Binding, Authoritative Tradition According to St. Paul

Binding, Authoritative Tradition According to St. Paul March 26, 2019

From my book, The Catholic Verses (Sophia Institute Press, 2004, pp. 37-40).

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1 Corinthians 11:2 (RSV): “I commend you because you remember me in everything and maintain the traditions even as I have delivered them to you.”

1 Thessalonians 2:13: “And we also thank God constantly for this, that when you received the word of God which you heard from us, you accepted it not as the word of men but as what it really is, the word of God, which is at work in you believers.”

2 Thessalonians 2:15: “So then, brethren, stand firm and hold to the traditions which you were taught by us, either by word of mouth or by letter.”

2 Thessalonians 3:6: “Now we command you, brethren, in the name of our Lord Jesus Christ, that you keep away from any brother who is living in idleness and not in accord with the tradition that you received from us.”

Catholics believe that there is such a thing as a binding, authoritative Sacred Tradition and that it is explicitly indicated in the Bible (notably in the above passages). We believe that the Church is the guardian of this apostolic Tradition, passed down continuously through history from the Apostles.

With regard to Tradition, the question is not whether but which? Protestants have traditions just as Catholics do. But they are less grounded in history. They are arbitrary (excepting those that agree with the Catholic Church, because they can be traced back historically). Since Luther was starting a new tradition, he could not appeal to history and thus was forced (rather than admit he was actually wrong about anything) to rely on the Bible alone. Yet the Bible itself points to an authoritative Church and Tradition.

St. Thomas More expresses the Catholic perspective on apostolic Christian Tradition in a tract, Response to Luther, in 1523, where he comments on 2 Thessalonians 2:15:

The preservation of both word and letter is equally charged by the Apostle. Extrascriptural matter was thus handed down, and on a binding, not a take-it-or-leave-it basis! What do you say to that, Luther?

[Y]ou continue dully to insist upon the written as the only valid form of transmission, and doggedly persist in ignoring the scriptural evidence (in John P. Dolan and James J. Greene, editors, The Essential Thomas More, New York: New American Library, Mentor-Omega, 1967, 115, 117).

John Calvin comments on 1 Corinthians 11:2 as follows, offering no argument whatsoever, but merely resorting to the ad hominem (or should we say ad ecclesiam?) fallacy:

Papists . . . arm themselves with this passage for the purpose of defending their traditions . . . [which] include not merely certain foolish superstitions, and puerile ceremonies, with which they are stuffed, but also all kinds of gross abomination, directly contrary to the plain word of God, and their tyrannical laws, which are mere torments to men’s consciences. In this way there is nothing that is so foolish, nothing so absurd — in fine, nothing so monstrous, as not to have shelter under this pretext, and to be painted over with this varnish.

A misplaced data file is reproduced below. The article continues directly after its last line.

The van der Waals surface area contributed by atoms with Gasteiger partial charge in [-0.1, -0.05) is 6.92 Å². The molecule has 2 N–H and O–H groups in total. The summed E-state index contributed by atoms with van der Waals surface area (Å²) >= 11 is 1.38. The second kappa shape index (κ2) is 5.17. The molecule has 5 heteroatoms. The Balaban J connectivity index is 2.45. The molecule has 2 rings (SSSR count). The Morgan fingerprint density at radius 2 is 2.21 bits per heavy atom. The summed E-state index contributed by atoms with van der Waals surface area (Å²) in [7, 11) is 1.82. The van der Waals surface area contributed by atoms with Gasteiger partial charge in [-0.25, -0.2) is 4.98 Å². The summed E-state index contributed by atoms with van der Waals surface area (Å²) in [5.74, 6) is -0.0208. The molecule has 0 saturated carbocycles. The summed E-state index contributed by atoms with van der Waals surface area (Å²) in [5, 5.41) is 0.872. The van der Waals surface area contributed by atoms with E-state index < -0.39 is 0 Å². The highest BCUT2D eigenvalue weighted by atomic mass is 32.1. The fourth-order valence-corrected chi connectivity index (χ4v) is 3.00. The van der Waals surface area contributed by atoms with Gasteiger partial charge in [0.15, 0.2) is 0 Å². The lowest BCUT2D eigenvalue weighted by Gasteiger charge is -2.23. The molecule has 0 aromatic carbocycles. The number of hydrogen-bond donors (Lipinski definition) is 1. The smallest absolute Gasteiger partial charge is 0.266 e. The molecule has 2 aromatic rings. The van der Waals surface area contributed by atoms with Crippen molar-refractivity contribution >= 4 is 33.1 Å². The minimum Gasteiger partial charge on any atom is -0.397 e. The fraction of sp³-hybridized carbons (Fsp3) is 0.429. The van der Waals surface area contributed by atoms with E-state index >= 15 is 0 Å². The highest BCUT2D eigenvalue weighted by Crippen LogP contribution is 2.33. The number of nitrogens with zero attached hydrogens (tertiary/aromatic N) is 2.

This is a superb example of how even the best and most influential Protestant exegetes deal improperly with Holy Scripture when it teaches something contrary to their theological system.

I do not deny that there were certain traditions of the Apostles that were not committed to writing, but I do not admit that they were parts of doctrine or related to things necessary for salvation.

Here, Calvin moves on from the silly attacks and name-calling, but his argument continues to be based on thin evidence. Certainly the biblical text under consideration contains no information to support Calvin’s position. Rather it derives from Calvin’s own opinion, simply because it fits into his system. It is entirely arbitrary. When Paul refers to tradition, he makes no indication that it has to do only with “things necessary for salvation.”

In his commentary on the similar verse, 2 Thessalonians 2:15, Calvin (in the surrounding context) at least acknowledges a wider scope of tradition, but refuses to give any quarter to the Catholic Church:

Papists . . . act a still more ridiculous part in making it their aim to pass off, under this, the abominable sink of their own superstitions, as though they were the traditions of Paul. . . . Now, what do these Epistles contain but pure doctrine, which overturns to the very foundation the whole of the Papacy, and every invention that is at variance with the simplicity of the Gospel?

In the theologically supercharged sixteenth century, it was probably impossible for the polemics to have been otherwise, but it is disappointing that a man of  the intellect of John Calvin could not discuss the larger issues of Tradition, Church, and authority without resorting to anti-Catholic mudslinging. Be that as it may, it is scarcely possible to discuss that issue constructively, because (in my opinion) Protestants are so afraid that any serious discussion of Tradition will cast doubt on sola Scriptura and lead to undesired “Catholic” consequences.

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